The NYT final story of 2011 on shale is a bit worrying.  Shale goes international and Ian Urbina's exaggeration and mis-information follows.

 South Africa is among the growing number of countries that want to unlock previously inaccessible natural gas reserves trapped in shale deep underground. The drilling technology — hydraulic fracturing, or “fracking,” for short — holds the promise of generating new revenue through taxes on the gas, creating thousands of jobs for one of the country’s poorest regions, and fueling power plants to provide electricity to roughly 10 million South Africans who live without it.

I'm not South African, but permit me to ask a question:  Where were all these (white) farmers protests during the battle against apartheid?

 I have done several posts here on SA shale that point out that something stinks here.  Landowners like Princess Irene of the Netherlands and the richest guy in South Africa Johann Rupert are fighting shale and they have deep pockets.

Meanwhile the Times, which has published positive piece on international shale before, accentuates the negative this time around.

 Shale gas in Poland may represent more than a third of the natural gas resources in Europe, according to energy experts, and could help the country reduce its dependence on Russia, which now supplies about 60 percent of Poland’s gas.

 But an April 2010 report by Bernstein Research, a market research group, raised concerns about the costs and risks of shale gas drilling because Poland is so densely populated, dependent on agriculture and farmers will have to compete with drillers for water.

“Europe and some of the countries with shale potential have significantly less renewable water resources than the U.S.,” the report warned.

Bernstein strikes again.  I've answered their objections to shale plenty of times before, most recently here.  

Bernstein's take is to protect the larger amount of money in Gazprom and other investments. Follow the money, in South Africa and elsewhere.






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  • Louis

    Nick<br /><br />I was a first-hand witness to the public hearings Shell held across the Karoo last year and it was blatantly obvious that the opposition is largely driven by rich privileged white land owners and Eco tourism operators. Whenever the hearings included a large non- white audience, such as in Beaufort West or Port Elizabeth, there was huge support for shale gas development (done responsibly). <br /><br />The owners want nothing to disrupt the near indentured servitude that the vast majority of the Karoo residents face - working as farm laborers. <br /><br />And speaking of hypocrisy...These same farmers will happily dip their sheep in insecticides and fungicides several times year then pour the dip out on the ground. That stuff is scary poisonous. And they use millions upon millions of liters of it.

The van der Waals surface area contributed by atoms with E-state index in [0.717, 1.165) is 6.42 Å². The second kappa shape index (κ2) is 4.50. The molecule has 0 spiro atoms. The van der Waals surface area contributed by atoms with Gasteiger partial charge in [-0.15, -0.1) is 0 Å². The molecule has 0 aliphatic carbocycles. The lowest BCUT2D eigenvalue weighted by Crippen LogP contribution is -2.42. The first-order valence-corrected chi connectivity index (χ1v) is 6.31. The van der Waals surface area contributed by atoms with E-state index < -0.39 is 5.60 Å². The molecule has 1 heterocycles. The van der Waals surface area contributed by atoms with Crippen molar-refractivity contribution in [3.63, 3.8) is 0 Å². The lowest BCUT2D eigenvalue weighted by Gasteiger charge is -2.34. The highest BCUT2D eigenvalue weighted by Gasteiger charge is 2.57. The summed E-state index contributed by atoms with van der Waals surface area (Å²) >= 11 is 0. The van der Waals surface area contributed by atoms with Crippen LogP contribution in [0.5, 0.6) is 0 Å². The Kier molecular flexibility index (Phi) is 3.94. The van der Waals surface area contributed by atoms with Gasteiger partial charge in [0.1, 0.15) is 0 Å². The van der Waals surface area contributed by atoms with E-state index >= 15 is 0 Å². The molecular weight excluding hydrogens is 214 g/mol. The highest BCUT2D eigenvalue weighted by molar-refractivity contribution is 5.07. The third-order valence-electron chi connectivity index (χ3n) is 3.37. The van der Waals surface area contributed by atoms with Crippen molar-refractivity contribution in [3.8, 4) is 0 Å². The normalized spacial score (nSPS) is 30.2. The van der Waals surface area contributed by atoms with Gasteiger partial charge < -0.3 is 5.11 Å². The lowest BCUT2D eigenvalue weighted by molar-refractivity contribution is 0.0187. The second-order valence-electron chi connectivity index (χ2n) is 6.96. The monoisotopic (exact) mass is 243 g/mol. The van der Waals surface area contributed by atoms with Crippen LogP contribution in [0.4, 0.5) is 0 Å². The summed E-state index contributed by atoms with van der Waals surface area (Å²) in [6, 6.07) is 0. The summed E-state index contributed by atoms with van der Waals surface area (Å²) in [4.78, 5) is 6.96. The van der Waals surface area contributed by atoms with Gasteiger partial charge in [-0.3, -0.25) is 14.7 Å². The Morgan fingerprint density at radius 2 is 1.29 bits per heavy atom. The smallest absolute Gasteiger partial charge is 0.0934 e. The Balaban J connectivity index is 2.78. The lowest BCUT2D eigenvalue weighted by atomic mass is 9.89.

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  • Even worse than I thought. Seem's strange that the liberal white Cape supporters of the Democratic Alliance also seem to think of shale as an environment issue instead of an economic development one.<br />Thanks for sharing this send me any more on this at any time.

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  • Andrew

    In reply to: Louis

    Don't spread malicious crap that you have no knowledge, on farmers dip mostly once a year and most use a pouricide which is applied directly to the animal.<br />Funny how at the meetings I attended everyone was against fracking across all colour lines funny how the mayors of the affected areas(ANC and non white) have just given Shell a roasting.<br />If we must drag up the apartheid past ask Shell how complicit they were in propping up the Apartheid government and the murder of community activists in the Niger Delta.

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  • bobby b

    "[I]But an April 2010 report by Bernstein Research, a market research group, raised concerns about the costs and risks of shale gas drilling . . . "[/I]<br /><br />A "market research group"? They take a poll?<br /><br />That might give a measure of how successful the NYT has been in attempting to scare people about the process, but it won't tell us a thing about how risky it really is.<br /><br />If you run five stories on five consecutive days entitled "neighbors wonder if John Smith might be a pedophile", and then take a poll of the readership asking the question "is John Smith a pedophile?," chances are high that there will be more "yes" responses than if you ran the poll without the stories.

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  • Bernstein are more accurately described as financial market research. They have a history over the years of being sceptical on shale and wrong about it. They are consistent at least.

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  • Loius